“We would like to give you $700,000 to help you to buy a house, but we want you to sign an agreement to make sure that if something happens to you and [insert name of partner] the money stays with you.” (Business Insider Australia, 2017).
Increasing numbers of millennials are getting prenups; this trend is no longer surprising, but there’s an interesting twist: matrimonial attorneys are also citing an increase in baby boomer parents requiring their millennial adult children to get prenups and in doing so inserting themselves into the process of negotiating their millennial children’s premarital agreements.
An unprecedented generational wealth transfer is beginning to occur between baby boomers and millennials. Usually, parental involvement in prenups is connected to this wealth transfer and stems from a desire to protect family businesses, wealth, or other family assets. One common manifestation of the trend, seen in the quote above, involves boomer parents offering to help their less wealthy children acquire property…with strings attached (Business Insider Australia, 2017).
The exchange quoted above is not uncommon. Parental involvement in prenups is not inherently good or bad; it simply represents a relatively new trend and comes with its own unique set of benefits and drawbacks.
Benefits of parental involvement in premarital agreements
-It can be intimidating to raise the topic of a prenup with your partner; if a parent(s) of a future spouse (or, in some cases, a family trust or corporation) is the party who initially makes the request, some of the pressure is taken off the partner who is asking for a prenup. This can make the topic easier to bring up and the discussion less tense (Empyrion, 2021).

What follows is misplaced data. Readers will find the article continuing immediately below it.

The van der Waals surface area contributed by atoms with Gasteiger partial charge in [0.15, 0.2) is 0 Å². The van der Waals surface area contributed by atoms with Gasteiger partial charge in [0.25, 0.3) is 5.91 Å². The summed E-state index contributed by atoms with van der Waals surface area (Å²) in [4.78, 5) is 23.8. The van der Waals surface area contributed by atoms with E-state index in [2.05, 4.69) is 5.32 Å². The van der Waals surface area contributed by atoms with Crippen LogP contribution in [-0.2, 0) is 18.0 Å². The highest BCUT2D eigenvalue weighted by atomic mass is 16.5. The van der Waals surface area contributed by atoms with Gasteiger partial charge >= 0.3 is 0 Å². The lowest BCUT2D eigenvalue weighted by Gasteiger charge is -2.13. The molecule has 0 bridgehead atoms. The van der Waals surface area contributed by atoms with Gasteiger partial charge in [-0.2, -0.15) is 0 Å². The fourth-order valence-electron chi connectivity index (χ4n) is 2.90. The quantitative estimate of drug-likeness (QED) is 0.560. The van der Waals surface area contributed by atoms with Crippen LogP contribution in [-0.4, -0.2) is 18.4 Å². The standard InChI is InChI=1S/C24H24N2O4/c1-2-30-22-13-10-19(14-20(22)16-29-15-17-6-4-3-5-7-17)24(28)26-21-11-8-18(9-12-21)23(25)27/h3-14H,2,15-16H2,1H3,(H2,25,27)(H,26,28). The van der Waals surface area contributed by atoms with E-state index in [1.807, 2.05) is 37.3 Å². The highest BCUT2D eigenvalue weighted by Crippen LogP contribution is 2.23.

-Having a parent involved in legal negotiations that concern family wealth may be an advantage, because parents will usually have a better understanding of family finances and can help their children to understand and make informed decisions regarding their financial situation and the future of family wealth.
–Parental involvement in the decision to get a prenup for the purpose of protecting family assets need not necessarily imply financial exclusion of the future spouse. These discussions can also lead to inclusion of the future spouse in the lineage of family assets. Some agreements stipulate, for example, that a future spouse can develop a 25% interest in the asset over a certain number of years (Business Insider Australia, 2017).
Drawbacks of parental involvement in premarital agreements
-A parent’s request for a prenup can spark relationship tensions between children and parents, between a future spouse and their in-law(s), and between partners themselves.
-Some parents attempt to become overly involved or to push their wishes for the contract on an unwilling or hesitant child (Battey, 2019).
-Legal problems (privilege issues) can arise if the parent insists on being present during the child’s meetings with their lawyer (Battey, 2019).
When a parent wants to be involved in their kid’s premarital contract, where should the line (respectfully) be drawn? One way to answer this question is to consider whether the parent’s requests for the agreement are all related to ensuring the lineage of family assets. If so, their concern and involvement is understandable and need not be seen as problematic. However, if the parent is also trying to force their views regarding finances or even their child’s future partner into the contract, their involvement is no longer exclusively about wealth transfer and may be crossing a line.
All parties, including future spouses and any involved parents, should define roles, boundaries and expectations at the outset of the process. This can optimize communication and dramatically decrease the likelihood and magnitude of conflict. If you are engaged and discussing your prenup with a parent, don’t be afraid to politely set clear boundaries.